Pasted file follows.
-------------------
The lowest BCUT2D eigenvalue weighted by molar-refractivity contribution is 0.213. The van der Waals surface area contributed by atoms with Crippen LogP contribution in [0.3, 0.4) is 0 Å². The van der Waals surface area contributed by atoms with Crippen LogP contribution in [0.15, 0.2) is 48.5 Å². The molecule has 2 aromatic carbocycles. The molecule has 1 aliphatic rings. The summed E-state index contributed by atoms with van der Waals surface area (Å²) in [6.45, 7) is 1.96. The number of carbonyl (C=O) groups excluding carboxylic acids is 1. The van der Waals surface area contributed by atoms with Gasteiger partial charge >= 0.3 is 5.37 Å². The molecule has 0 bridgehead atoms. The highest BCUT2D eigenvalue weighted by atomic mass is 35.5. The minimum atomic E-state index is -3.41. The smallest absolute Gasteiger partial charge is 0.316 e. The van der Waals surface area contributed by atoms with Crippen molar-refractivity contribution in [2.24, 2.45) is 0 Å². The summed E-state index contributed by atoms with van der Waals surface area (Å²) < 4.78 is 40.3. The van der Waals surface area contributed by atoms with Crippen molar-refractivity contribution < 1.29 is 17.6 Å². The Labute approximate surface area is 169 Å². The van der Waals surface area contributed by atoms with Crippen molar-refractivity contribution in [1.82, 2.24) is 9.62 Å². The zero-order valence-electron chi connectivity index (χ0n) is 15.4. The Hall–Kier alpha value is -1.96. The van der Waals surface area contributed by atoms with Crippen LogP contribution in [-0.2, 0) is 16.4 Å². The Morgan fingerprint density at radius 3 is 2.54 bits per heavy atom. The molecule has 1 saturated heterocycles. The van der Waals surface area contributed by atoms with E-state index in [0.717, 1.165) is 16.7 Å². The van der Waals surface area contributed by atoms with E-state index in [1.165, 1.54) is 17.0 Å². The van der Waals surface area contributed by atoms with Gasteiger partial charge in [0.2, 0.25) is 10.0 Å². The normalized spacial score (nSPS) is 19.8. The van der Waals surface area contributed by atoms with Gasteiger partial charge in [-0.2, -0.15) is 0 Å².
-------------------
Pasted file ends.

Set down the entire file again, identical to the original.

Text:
The lowest BCUT2D eigenvalue weighted by molar-refractivity contribution is 0.213. The van der Waals surface area contributed by atoms with Crippen LogP contribution in [0.3, 0.4) is 0 Å². The van der Waals surface area contributed by atoms with Crippen LogP contribution in [0.15, 0.2) is 48.5 Å². The molecule has 2 aromatic carbocycles. The molecule has 1 aliphatic rings. The summed E-state index contributed by atoms with van der Waals surface area (Å²) in [6.45, 7) is 1.96. The number of carbonyl (C=O) groups excluding carboxylic acids is 1. The van der Waals surface area contributed by atoms with Gasteiger partial charge >= 0.3 is 5.37 Å². The molecule has 0 bridgehead atoms. The highest BCUT2D eigenvalue weighted by atomic mass is 35.5. The minimum atomic E-state index is -3.41. The smallest absolute Gasteiger partial charge is 0.316 e. The van der Waals surface area contributed by atoms with Crippen molar-refractivity contribution in [2.24, 2.45) is 0 Å². The summed E-state index contributed by atoms with van der Waals surface area (Å²) < 4.78 is 40.3. The van der Waals surface area contributed by atoms with Crippen molar-refractivity contribution < 1.29 is 17.6 Å². The Labute approximate surface area is 169 Å². The van der Waals surface area contributed by atoms with Crippen molar-refractivity contribution in [1.82, 2.24) is 9.62 Å². The zero-order valence-electron chi connectivity index (χ0n) is 15.4. The Hall–Kier alpha value is -1.96. The van der Waals surface area contributed by atoms with Crippen LogP contribution in [-0.2, 0) is 16.4 Å². The Morgan fingerprint density at radius 3 is 2.54 bits per heavy atom. The molecule has 1 saturated heterocycles. The van der Waals surface area contributed by atoms with E-state index in [0.717, 1.165) is 16.7 Å². The van der Waals surface area contributed by atoms with E-state index in [1.165, 1.54) is 17.0 Å². The van der Waals surface area contributed by atoms with Gasteiger partial charge in [0.2, 0.25) is 10.0 Å². The normalized spacial score (nSPS) is 19.8. The van der Waals surface area contributed by atoms with Gasteiger partial charge in [-0.2, -0.15) is 0 Å².